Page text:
Friday, April 30, 2010
Here's another comic illustrating one of Halcolm's Research Parables by Michael Q. Patton. This author plans to use some of these in the next edition of his textbook on Qualitative Research.
Sunday, April 25, 2010
Wednesday, April 21, 2010
Tuesday, April 6, 2010
Yesterday I had the pleasure of presenting three workshops at Alfred University. I shared many of my projects that involve integrating reading and writing with art through the captivating medium of comics. Some of the activities participants tried were comic book scavenger hunts, comic strip conversions, creating original cartoon characters and comic book reader's theater. Here's a little more about each of these activities.
(1) Comic Strip Scavenger Hunt. As participants arrived, they were given their text for class that day -- last Sunday's comics sections from The Daily Review. Our local newspaper offers a Newspapers in Education program, and they provide me with multiple copies of the Sunday Funnies. I use them in my classes, and when I take the show on the road.
After doing some round robin reading from them, we searched for examples of onomatopoeia and other literary devices we want to help our students understand.
Both teachers and faculty participated. In the center of the picture above is my old chum from Mansfield University, Tim Cox (who is now Dr. Cox, English Professor).
(2) Comic strip conversions. As far as I know, this activity was created by Athens teacher Lauren Schwenke. I got the idea from her and have never seen it anywhere else, but it's a great way to teach the writing of dialogue and words to use "instead of said." What this activity involves is rewriting a comic strip into prose. Often people are surprised at just how much they need to write to translate a brief comic strip. It really is true that a picture is worth a thousand words.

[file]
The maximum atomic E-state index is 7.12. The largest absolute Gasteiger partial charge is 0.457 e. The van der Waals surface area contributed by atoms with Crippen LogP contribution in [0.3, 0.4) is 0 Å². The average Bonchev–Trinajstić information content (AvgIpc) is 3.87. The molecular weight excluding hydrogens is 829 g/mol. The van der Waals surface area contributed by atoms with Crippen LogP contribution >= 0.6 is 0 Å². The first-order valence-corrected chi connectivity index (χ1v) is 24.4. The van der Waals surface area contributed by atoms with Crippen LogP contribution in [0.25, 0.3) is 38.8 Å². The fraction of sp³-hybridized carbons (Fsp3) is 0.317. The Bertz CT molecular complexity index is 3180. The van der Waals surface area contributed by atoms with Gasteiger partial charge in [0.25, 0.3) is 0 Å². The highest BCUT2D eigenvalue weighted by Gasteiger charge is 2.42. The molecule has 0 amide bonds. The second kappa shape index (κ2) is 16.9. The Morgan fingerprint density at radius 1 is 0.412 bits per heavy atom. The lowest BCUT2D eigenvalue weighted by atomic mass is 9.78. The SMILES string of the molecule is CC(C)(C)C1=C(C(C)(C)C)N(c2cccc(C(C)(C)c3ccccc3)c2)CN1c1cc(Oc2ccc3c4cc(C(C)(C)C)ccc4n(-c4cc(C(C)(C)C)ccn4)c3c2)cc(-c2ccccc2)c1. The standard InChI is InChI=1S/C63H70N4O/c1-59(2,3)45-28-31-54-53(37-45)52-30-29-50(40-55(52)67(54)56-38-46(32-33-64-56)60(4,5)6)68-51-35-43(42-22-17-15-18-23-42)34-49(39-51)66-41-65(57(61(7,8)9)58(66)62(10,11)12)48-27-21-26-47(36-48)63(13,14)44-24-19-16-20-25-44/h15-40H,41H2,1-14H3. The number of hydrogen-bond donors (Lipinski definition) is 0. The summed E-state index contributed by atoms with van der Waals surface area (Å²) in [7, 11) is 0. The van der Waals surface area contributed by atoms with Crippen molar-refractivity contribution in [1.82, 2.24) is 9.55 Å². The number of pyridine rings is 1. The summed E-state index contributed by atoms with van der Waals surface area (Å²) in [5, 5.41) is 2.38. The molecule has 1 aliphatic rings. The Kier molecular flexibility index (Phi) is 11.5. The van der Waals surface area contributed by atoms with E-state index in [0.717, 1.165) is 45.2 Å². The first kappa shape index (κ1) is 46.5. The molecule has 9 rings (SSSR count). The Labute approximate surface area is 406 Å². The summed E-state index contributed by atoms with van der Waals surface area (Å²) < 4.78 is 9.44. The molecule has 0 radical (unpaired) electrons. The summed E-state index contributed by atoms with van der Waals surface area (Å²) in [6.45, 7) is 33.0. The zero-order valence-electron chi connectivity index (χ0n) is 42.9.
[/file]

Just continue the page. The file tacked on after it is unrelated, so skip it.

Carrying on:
I think this was the largest group I've ever done this with. There were about 50 participants in the last session.
(3) Creating original characters. I always get a kick out of asking participants to draw. Sometimes that includes "non-artists" who may not have attempted a drawing in years. Most folks are usually pleasantly surprised after trying my method. One participant in the morning said, "This is the best drawing of a person I've ever done." What we do is copy various facial features from many different characters. Even though we're copying, by combining single elements from multiples sources, we create characters that no one's ever seen before.
(4) Comic book reader's theater. This is when I put a comic strip up one panel at a time. Participants "volunteer" (are coerced) into playing parts. Many really enjoy hamming it up and everyone's a good sport about it. The comic we enacted was The Animal Fable, a comic I drew for Curriculum Comics #2.
In addition to the above activities, I shared some other information about using comics to teach. I hope that it got everybody thinking about the potential for using this fantastic art form to give students a chance to "show what they know" in creative ways.